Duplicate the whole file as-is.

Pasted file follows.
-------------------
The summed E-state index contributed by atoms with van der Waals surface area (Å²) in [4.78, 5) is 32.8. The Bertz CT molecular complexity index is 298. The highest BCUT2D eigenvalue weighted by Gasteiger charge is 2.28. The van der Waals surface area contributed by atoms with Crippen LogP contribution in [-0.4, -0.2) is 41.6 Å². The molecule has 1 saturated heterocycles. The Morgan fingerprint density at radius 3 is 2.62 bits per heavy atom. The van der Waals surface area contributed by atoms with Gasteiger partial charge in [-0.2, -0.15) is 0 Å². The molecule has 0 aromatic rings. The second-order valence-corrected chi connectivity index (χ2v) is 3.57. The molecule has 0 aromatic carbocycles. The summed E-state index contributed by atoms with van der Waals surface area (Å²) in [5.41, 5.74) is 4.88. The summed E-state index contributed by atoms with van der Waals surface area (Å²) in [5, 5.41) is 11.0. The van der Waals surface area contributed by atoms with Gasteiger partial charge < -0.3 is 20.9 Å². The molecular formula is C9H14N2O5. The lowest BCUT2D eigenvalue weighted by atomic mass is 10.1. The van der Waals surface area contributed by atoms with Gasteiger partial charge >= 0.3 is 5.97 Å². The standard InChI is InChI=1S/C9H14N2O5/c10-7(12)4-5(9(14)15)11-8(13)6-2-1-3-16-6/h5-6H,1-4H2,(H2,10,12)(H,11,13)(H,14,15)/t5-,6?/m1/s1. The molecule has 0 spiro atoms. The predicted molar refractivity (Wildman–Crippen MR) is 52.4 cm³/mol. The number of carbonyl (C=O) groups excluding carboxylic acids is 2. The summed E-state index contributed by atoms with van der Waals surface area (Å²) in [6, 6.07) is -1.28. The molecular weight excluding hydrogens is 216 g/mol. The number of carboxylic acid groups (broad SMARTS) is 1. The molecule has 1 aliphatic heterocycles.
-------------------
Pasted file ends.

The summed E-state index contributed by atoms with van der Waals surface area (Å²) in [4.78, 5) is 32.8. The Bertz CT molecular complexity index is 298. The highest BCUT2D eigenvalue weighted by Gasteiger charge is 2.28. The van der Waals surface area contributed by atoms with Crippen LogP contribution in [-0.4, -0.2) is 41.6 Å². The molecule has 1 saturated heterocycles. The Morgan fingerprint density at radius 3 is 2.62 bits per heavy atom. The van der Waals surface area contributed by atoms with Gasteiger partial charge in [-0.2, -0.15) is 0 Å². The molecule has 0 aromatic rings. The second-order valence-corrected chi connectivity index (χ2v) is 3.57. The molecule has 0 aromatic carbocycles. The summed E-state index contributed by atoms with van der Waals surface area (Å²) in [5.41, 5.74) is 4.88. The summed E-state index contributed by atoms with van der Waals surface area (Å²) in [5, 5.41) is 11.0. The van der Waals surface area contributed by atoms with Gasteiger partial charge < -0.3 is 20.9 Å². The molecular formula is C9H14N2O5. The lowest BCUT2D eigenvalue weighted by atomic mass is 10.1. The van der Waals surface area contributed by atoms with Gasteiger partial charge >= 0.3 is 5.97 Å². The standard InChI is InChI=1S/C9H14N2O5/c10-7(12)4-5(9(14)15)11-8(13)6-2-1-3-16-6/h5-6H,1-4H2,(H2,10,12)(H,11,13)(H,14,15)/t5-,6?/m1/s1. The molecule has 0 spiro atoms. The predicted molar refractivity (Wildman–Crippen MR) is 52.4 cm³/mol. The number of carbonyl (C=O) groups excluding carboxylic acids is 2. The summed E-state index contributed by atoms with van der Waals surface area (Å²) in [6, 6.07) is -1.28. The molecular weight excluding hydrogens is 216 g/mol. The number of carboxylic acid groups (broad SMARTS) is 1. The molecule has 1 aliphatic heterocycles.